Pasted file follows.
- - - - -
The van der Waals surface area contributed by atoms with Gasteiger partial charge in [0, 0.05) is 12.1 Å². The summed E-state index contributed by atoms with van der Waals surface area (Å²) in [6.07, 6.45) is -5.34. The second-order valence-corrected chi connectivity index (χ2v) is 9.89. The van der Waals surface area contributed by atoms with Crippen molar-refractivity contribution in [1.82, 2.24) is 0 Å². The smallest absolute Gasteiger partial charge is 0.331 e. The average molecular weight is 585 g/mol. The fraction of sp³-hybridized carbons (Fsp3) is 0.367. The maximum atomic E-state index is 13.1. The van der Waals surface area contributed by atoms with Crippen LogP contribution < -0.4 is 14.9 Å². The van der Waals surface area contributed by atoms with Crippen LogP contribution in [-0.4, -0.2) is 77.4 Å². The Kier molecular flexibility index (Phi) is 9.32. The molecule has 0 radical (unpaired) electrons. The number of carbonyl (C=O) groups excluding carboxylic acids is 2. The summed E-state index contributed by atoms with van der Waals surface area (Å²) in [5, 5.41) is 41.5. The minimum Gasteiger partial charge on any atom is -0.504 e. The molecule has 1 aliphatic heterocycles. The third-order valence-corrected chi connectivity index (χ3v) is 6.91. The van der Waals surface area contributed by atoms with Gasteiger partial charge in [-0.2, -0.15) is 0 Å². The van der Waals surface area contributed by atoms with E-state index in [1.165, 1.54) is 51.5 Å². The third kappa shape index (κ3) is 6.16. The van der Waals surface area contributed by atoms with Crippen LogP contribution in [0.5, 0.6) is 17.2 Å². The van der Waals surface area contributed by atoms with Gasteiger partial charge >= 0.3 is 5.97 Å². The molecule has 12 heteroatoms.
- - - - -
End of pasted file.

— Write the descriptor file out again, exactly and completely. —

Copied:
The van der Waals surface area contributed by atoms with Gasteiger partial charge in [0, 0.05) is 12.1 Å². The summed E-state index contributed by atoms with van der Waals surface area (Å²) in [6.07, 6.45) is -5.34. The second-order valence-corrected chi connectivity index (χ2v) is 9.89. The van der Waals surface area contributed by atoms with Crippen molar-refractivity contribution in [1.82, 2.24) is 0 Å². The smallest absolute Gasteiger partial charge is 0.331 e. The average molecular weight is 585 g/mol. The fraction of sp³-hybridized carbons (Fsp3) is 0.367. The maximum atomic E-state index is 13.1. The van der Waals surface area contributed by atoms with Crippen LogP contribution < -0.4 is 14.9 Å². The van der Waals surface area contributed by atoms with Crippen LogP contribution in [-0.4, -0.2) is 77.4 Å². The Kier molecular flexibility index (Phi) is 9.32. The molecule has 0 radical (unpaired) electrons. The number of carbonyl (C=O) groups excluding carboxylic acids is 2. The summed E-state index contributed by atoms with van der Waals surface area (Å²) in [5, 5.41) is 41.5. The minimum Gasteiger partial charge on any atom is -0.504 e. The molecule has 1 aliphatic heterocycles. The third-order valence-corrected chi connectivity index (χ3v) is 6.91. The van der Waals surface area contributed by atoms with Gasteiger partial charge in [-0.2, -0.15) is 0 Å². The van der Waals surface area contributed by atoms with E-state index in [1.165, 1.54) is 51.5 Å². The third kappa shape index (κ3) is 6.16. The van der Waals surface area contributed by atoms with Crippen LogP contribution in [0.5, 0.6) is 17.2 Å². The van der Waals surface area contributed by atoms with Gasteiger partial charge >= 0.3 is 5.97 Å². The molecule has 12 heteroatoms.